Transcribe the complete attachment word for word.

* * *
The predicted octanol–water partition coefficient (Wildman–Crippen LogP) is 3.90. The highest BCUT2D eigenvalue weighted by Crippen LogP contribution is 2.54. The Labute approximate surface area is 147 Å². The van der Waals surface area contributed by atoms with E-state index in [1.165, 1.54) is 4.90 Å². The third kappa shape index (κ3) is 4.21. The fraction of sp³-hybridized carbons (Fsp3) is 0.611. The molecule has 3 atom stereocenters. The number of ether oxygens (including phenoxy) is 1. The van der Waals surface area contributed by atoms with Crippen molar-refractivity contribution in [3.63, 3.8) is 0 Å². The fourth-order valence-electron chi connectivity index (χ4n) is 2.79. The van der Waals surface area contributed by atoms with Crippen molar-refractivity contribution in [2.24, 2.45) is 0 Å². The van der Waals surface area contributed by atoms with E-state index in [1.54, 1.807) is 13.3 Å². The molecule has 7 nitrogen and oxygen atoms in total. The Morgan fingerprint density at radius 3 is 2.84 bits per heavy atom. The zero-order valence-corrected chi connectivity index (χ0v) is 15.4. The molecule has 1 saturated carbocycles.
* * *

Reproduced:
The predicted octanol–water partition coefficient (Wildman–Crippen LogP) is 3.90. The highest BCUT2D eigenvalue weighted by Crippen LogP contribution is 2.54. The Labute approximate surface area is 147 Å². The van der Waals surface area contributed by atoms with E-state index in [1.165, 1.54) is 4.90 Å². The third kappa shape index (κ3) is 4.21. The fraction of sp³-hybridized carbons (Fsp3) is 0.611. The molecule has 3 atom stereocenters. The number of ether oxygens (including phenoxy) is 1. The van der Waals surface area contributed by atoms with Crippen molar-refractivity contribution in [3.63, 3.8) is 0 Å². The fourth-order valence-electron chi connectivity index (χ4n) is 2.79. The van der Waals surface area contributed by atoms with Crippen molar-refractivity contribution in [2.24, 2.45) is 0 Å². The van der Waals surface area contributed by atoms with E-state index in [1.54, 1.807) is 13.3 Å². The molecule has 7 nitrogen and oxygen atoms in total. The Morgan fingerprint density at radius 3 is 2.84 bits per heavy atom. The zero-order valence-corrected chi connectivity index (χ0v) is 15.4. The molecule has 1 saturated carbocycles.